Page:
Do Gun Buyers Really Want Innovation?

The Grand Power K100 MK12 has an outstanding design, why aren't there more out there?

U.S.A.-(Ammoland.com)- In recent years there has been this massive cry for innovation from the shooting community but when something that might qualify as innovative hits the market it often seems to be ignored.

Author's note: Since I am a heavy handgun shooter, this article is centered on handguns, not rifles. 

When I was writing the review on the Grand Power K100 MK12 I got to thinking about how pistols like the Grand Power are ignored by most gun buyers and Glock remains one of the best selling pistols on the market. There seems to be no real rhyme or reason for the abandonment of firearms that are outside the norm other than people being reasonably ingrained in their ways.

You see the same when it comes to accessories that enhance a pistol's capabilities. All too often things like high output weapon lights and red dot sights are ignored for whatever reason. You will hear objections to these performance enhancing accessories like “Anymore than 200 lumens will blind you if you shine it on a wall” or “The batteries will die and I might get kilt in the streets.”

Funny enough the same objections were made when red dots on rifles started becoming commonplace, I don't hear any of the same objections when it comes to long gun red dots or high output lights on a rifle. I guess the shooting community just needs to warm up to the idea of innovative accessories that enhance the performance of your gun.

Tell me what your thoughts are on the aforementioned pistol mounted red dots and 600 to 1,000-lumen pistol lights? What are your concerns?

So back to innovation in pistols. I have compiled a short list of firearms that could be considered as innovative that were launched in the last several decades. I tried to limit the time frame to the last several decades and not dive into anything that might be considered historical. Some of the guns on the list are still in production but seem to have rather low sales numbers.

I do want to note that not all of the pistols mentioned below are good firearms, they just had some innovative features.

Steyr M Series:

The Steyr M9-A1

The Styer M series of pistols arguably laid the groundwork for the Sig P320, Beretta APX, Remington RP, and other pistols that have a removable chassis system. While the M series doesn't reap the benefits of serializing the chassis, it is removable and can be transferred to another firearm.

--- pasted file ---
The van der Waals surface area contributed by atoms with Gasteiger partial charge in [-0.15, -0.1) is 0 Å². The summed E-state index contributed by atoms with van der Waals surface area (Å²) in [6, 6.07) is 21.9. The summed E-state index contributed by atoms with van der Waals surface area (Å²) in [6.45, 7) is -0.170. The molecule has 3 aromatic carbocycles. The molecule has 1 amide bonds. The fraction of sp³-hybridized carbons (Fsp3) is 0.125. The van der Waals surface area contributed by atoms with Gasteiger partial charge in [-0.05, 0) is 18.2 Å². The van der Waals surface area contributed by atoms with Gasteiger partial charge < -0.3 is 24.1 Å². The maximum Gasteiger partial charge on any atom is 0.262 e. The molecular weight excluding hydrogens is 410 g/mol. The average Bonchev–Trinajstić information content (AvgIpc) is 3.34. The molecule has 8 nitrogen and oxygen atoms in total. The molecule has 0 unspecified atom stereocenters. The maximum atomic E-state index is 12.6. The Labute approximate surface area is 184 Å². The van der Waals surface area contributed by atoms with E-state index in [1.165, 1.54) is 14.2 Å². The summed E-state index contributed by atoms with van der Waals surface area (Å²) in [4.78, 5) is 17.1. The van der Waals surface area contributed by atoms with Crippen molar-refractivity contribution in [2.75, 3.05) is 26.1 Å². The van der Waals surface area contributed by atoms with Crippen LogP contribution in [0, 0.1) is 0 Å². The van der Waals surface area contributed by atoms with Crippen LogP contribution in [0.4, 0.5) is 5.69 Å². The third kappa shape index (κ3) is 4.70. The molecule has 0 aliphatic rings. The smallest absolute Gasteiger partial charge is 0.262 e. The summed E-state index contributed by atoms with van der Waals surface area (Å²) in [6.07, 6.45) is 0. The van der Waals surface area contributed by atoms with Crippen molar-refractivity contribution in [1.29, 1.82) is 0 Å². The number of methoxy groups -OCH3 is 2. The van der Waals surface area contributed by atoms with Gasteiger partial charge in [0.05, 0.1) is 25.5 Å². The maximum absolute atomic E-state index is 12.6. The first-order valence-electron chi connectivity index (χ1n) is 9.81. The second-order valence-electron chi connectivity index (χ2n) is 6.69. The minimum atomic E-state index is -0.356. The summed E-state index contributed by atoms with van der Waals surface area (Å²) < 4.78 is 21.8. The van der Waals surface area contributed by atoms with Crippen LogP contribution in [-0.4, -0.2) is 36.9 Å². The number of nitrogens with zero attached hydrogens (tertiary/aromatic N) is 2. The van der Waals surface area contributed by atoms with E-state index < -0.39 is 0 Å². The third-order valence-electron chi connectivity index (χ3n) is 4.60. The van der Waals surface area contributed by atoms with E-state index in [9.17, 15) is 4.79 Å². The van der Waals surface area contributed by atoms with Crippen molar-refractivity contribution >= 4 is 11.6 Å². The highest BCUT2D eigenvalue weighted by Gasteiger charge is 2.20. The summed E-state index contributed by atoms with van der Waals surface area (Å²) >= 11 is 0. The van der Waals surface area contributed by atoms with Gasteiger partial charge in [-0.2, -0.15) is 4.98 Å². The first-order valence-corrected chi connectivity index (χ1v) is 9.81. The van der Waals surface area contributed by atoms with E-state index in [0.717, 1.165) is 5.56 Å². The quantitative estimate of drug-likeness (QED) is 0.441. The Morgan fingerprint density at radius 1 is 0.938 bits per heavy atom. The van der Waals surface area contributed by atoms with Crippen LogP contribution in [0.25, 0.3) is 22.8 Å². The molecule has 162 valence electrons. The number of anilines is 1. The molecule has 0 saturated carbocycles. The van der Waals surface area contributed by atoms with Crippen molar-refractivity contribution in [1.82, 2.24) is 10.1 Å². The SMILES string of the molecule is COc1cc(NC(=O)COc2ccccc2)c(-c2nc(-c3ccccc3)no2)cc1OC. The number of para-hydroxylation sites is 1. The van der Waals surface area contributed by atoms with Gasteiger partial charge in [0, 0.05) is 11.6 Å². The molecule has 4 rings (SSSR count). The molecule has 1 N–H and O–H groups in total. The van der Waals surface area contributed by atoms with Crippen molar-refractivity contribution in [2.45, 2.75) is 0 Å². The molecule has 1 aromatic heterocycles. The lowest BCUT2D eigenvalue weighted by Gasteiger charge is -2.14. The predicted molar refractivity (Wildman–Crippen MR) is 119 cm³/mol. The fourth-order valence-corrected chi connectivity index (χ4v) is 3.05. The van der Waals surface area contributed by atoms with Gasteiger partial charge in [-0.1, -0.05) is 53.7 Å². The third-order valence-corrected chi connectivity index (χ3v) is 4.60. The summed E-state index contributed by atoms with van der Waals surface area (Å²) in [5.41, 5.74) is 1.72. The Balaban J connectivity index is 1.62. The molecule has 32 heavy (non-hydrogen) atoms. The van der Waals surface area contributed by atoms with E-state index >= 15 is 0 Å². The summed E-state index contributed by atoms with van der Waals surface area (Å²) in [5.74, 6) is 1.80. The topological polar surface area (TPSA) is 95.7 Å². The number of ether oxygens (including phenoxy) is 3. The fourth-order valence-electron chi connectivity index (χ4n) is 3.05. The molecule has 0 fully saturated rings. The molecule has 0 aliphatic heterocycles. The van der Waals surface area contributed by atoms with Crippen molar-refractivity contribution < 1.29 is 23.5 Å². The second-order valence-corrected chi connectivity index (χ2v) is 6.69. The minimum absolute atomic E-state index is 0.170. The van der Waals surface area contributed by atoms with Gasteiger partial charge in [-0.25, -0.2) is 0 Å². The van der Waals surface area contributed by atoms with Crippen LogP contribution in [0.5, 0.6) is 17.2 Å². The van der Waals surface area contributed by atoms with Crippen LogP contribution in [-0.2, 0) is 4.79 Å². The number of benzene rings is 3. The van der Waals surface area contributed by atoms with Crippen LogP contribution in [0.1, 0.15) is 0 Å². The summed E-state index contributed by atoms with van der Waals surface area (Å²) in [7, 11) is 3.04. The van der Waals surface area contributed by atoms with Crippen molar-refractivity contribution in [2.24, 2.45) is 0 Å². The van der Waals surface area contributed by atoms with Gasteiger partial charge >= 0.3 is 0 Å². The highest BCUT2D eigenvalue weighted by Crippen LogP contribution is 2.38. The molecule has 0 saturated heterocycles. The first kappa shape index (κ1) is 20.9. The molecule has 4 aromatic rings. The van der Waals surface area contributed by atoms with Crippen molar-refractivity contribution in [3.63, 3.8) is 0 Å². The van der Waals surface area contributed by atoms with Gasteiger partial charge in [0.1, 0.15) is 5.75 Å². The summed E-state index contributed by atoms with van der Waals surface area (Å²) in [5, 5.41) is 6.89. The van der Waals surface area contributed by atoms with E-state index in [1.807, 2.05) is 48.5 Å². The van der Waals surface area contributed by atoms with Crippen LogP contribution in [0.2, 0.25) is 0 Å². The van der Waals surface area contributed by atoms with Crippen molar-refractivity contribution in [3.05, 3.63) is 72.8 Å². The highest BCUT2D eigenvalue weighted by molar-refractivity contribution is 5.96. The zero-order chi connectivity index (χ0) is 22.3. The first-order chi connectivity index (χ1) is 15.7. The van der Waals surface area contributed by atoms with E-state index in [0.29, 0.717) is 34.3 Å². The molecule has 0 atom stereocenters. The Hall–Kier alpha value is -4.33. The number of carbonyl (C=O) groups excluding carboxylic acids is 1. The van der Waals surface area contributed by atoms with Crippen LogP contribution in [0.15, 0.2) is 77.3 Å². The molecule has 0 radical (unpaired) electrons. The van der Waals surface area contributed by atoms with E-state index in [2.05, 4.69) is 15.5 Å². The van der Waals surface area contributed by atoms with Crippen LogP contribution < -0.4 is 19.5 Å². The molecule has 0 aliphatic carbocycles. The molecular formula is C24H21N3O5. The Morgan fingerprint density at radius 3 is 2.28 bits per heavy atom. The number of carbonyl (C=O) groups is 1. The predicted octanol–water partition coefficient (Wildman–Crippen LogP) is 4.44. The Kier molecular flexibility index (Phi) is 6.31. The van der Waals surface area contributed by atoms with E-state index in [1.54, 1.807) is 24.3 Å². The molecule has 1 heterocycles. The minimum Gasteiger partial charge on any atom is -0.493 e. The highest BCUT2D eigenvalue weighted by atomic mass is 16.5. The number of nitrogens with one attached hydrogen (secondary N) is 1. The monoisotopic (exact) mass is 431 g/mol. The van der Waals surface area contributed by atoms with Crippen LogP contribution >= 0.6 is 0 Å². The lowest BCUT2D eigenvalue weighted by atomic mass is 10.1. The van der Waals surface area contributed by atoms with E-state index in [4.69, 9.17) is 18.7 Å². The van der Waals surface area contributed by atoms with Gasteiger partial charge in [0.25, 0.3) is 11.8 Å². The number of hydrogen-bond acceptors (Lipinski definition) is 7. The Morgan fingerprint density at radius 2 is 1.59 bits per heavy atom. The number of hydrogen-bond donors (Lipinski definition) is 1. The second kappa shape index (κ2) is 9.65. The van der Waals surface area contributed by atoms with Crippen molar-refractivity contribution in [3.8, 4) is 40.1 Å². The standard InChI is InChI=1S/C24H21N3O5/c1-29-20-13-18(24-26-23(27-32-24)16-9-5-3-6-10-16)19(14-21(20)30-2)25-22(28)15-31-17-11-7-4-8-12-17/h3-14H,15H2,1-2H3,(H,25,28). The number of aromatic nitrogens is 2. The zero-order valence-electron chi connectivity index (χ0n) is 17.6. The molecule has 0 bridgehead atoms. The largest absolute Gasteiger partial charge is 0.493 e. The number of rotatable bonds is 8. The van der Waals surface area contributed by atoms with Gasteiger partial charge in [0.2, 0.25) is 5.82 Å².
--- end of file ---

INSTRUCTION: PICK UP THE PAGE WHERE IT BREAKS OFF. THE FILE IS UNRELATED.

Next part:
So why does the M series not get any love? It is a wonderful pistol by all accounts and is just as reliable as you would expect a modern pistol to be. My guess? Steyr failed to market the pistol properly in America when it was launched in the early 2000's and never was able to recover. The gun is popular with shooters that I might describe as gun hipsters and saw very limited adoption as a service weapon. Unfortunately, the popularity seems to end there as best as I can tell.

Medusa M47:

The Medusa M47 was able to shoot over a hundred different cartridges according to Ian and by that respect was rather innovative. How were they able to get such a wide range of calibers? Phillips & Rogers developed a cylinder with small spring loaded fingers that held the cartridges in place.

Ian even gets into the issue as to why innovative guns fail at the 5:11 mark in the above video. Only about 500 of these innovative guns made it into circulation before Phillips & Rogers closed their doors forever. Sadly no one has revived the design and the innovative cylinder died.

 

Arsenal Firearms Strike One:

The Arsenal Firearms Strike One

While the locking system in the Arsenal Firearms Strike One wasn't new, it was innovative when applied to a polymer pistol. The unique locking block that was reminiscent of the Bergman action keeps the bore of the pistol extremely low and makes the pistol very flat shooting.

I am not going to harp too much on why the pistol failed on its first go here in the US but will simply say that the importer that had exclusive rights to the Strike One in the USA did an awful job promoting the gun and getting it into gun shops. I have only seen one Strike One in person and that happens to be the gun that I own, that should tell you something.

Now the Strike One design is being revived as the compact Archon Firearms Type B to be released later this year. Archon also plans to offer a full-size gun that is more reminiscent of the original Strike One pistol as a Type A at some point, but no word as to when that might happen.